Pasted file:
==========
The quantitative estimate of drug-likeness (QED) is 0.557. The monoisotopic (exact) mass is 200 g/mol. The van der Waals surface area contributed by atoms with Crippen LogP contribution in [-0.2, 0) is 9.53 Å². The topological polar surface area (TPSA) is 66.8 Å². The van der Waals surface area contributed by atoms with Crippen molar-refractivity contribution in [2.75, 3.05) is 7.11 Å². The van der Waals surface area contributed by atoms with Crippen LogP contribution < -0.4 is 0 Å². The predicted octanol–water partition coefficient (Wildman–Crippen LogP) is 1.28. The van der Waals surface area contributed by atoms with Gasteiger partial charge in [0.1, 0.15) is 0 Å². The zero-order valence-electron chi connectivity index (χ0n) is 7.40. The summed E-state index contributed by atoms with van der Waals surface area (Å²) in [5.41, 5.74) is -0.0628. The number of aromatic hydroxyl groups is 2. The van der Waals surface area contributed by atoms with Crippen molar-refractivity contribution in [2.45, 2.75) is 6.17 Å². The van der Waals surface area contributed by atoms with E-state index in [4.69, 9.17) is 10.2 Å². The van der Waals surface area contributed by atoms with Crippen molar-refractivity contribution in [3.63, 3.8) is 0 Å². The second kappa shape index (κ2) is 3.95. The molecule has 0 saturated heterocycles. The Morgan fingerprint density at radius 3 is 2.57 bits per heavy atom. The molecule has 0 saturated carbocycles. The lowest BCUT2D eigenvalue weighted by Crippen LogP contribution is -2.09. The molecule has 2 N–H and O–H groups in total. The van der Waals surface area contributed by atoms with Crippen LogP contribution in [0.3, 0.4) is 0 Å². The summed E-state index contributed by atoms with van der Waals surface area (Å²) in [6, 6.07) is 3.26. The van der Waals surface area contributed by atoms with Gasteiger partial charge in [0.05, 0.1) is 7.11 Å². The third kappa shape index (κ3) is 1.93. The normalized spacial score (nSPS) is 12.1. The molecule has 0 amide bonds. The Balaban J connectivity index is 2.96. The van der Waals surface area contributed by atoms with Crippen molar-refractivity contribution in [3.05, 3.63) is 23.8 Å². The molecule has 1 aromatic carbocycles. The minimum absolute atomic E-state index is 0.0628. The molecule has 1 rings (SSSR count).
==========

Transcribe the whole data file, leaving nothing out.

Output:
The quantitative estimate of drug-likeness (QED) is 0.557. The monoisotopic (exact) mass is 200 g/mol. The van der Waals surface area contributed by atoms with Crippen LogP contribution in [-0.2, 0) is 9.53 Å². The topological polar surface area (TPSA) is 66.8 Å². The van der Waals surface area contributed by atoms with Crippen molar-refractivity contribution in [2.75, 3.05) is 7.11 Å². The van der Waals surface area contributed by atoms with Crippen LogP contribution < -0.4 is 0 Å². The predicted octanol–water partition coefficient (Wildman–Crippen LogP) is 1.28. The van der Waals surface area contributed by atoms with Gasteiger partial charge in [0.1, 0.15) is 0 Å². The zero-order valence-electron chi connectivity index (χ0n) is 7.40. The summed E-state index contributed by atoms with van der Waals surface area (Å²) in [5.41, 5.74) is -0.0628. The number of aromatic hydroxyl groups is 2. The van der Waals surface area contributed by atoms with Crippen molar-refractivity contribution in [2.45, 2.75) is 6.17 Å². The van der Waals surface area contributed by atoms with E-state index in [4.69, 9.17) is 10.2 Å². The van der Waals surface area contributed by atoms with Crippen molar-refractivity contribution in [3.63, 3.8) is 0 Å². The second kappa shape index (κ2) is 3.95. The molecule has 0 saturated heterocycles. The Morgan fingerprint density at radius 3 is 2.57 bits per heavy atom. The molecule has 0 saturated carbocycles. The lowest BCUT2D eigenvalue weighted by Crippen LogP contribution is -2.09. The molecule has 2 N–H and O–H groups in total. The van der Waals surface area contributed by atoms with Crippen LogP contribution in [0.3, 0.4) is 0 Å². The summed E-state index contributed by atoms with van der Waals surface area (Å²) in [6, 6.07) is 3.26. The van der Waals surface area contributed by atoms with Gasteiger partial charge in [0.05, 0.1) is 7.11 Å². The third kappa shape index (κ3) is 1.93. The normalized spacial score (nSPS) is 12.1. The molecule has 0 amide bonds. The Balaban J connectivity index is 2.96. The van der Waals surface area contributed by atoms with Crippen molar-refractivity contribution in [3.05, 3.63) is 23.8 Å². The molecule has 1 aromatic carbocycles. The minimum absolute atomic E-state index is 0.0628. The molecule has 1 rings (SSSR count).